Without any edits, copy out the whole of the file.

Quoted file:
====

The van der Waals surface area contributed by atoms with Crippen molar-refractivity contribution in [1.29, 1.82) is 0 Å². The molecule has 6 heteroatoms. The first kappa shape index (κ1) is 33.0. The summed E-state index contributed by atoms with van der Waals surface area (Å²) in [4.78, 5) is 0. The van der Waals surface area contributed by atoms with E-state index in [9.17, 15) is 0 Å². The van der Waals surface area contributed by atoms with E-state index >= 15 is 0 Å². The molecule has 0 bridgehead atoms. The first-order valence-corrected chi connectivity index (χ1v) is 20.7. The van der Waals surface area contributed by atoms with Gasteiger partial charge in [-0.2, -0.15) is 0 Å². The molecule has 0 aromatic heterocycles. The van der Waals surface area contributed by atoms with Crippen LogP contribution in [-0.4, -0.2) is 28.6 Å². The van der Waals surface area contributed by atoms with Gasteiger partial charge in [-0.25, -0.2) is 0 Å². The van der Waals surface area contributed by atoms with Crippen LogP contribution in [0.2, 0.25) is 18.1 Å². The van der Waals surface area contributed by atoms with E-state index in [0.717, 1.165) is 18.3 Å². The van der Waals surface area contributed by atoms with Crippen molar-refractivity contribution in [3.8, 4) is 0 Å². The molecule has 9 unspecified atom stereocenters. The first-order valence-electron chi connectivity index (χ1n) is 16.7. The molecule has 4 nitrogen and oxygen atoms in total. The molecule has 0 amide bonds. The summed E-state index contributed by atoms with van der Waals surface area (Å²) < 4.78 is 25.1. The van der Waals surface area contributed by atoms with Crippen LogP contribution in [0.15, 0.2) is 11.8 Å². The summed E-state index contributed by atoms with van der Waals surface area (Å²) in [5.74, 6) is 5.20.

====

The van der Waals surface area contributed by atoms with Crippen molar-refractivity contribution in [1.29, 1.82) is 0 Å². The molecule has 6 heteroatoms. The first kappa shape index (κ1) is 33.0. The summed E-state index contributed by atoms with van der Waals surface area (Å²) in [4.78, 5) is 0. The van der Waals surface area contributed by atoms with E-state index in [9.17, 15) is 0 Å². The van der Waals surface area contributed by atoms with E-state index >= 15 is 0 Å². The molecule has 0 bridgehead atoms. The first-order valence-corrected chi connectivity index (χ1v) is 20.7. The van der Waals surface area contributed by atoms with Gasteiger partial charge in [-0.2, -0.15) is 0 Å². The molecule has 0 aromatic heterocycles. The van der Waals surface area contributed by atoms with Crippen LogP contribution in [-0.4, -0.2) is 28.6 Å². The van der Waals surface area contributed by atoms with Gasteiger partial charge in [-0.25, -0.2) is 0 Å². The van der Waals surface area contributed by atoms with Crippen LogP contribution in [0.2, 0.25) is 18.1 Å². The van der Waals surface area contributed by atoms with E-state index in [0.717, 1.165) is 18.3 Å². The van der Waals surface area contributed by atoms with Crippen molar-refractivity contribution in [3.8, 4) is 0 Å². The molecule has 9 unspecified atom stereocenters. The first-order valence-electron chi connectivity index (χ1n) is 16.7. The molecule has 4 nitrogen and oxygen atoms in total. The molecule has 0 amide bonds. The summed E-state index contributed by atoms with van der Waals surface area (Å²) < 4.78 is 25.1. The van der Waals surface area contributed by atoms with Crippen LogP contribution in [0.15, 0.2) is 11.8 Å². The summed E-state index contributed by atoms with van der Waals surface area (Å²) in [5.74, 6) is 5.20.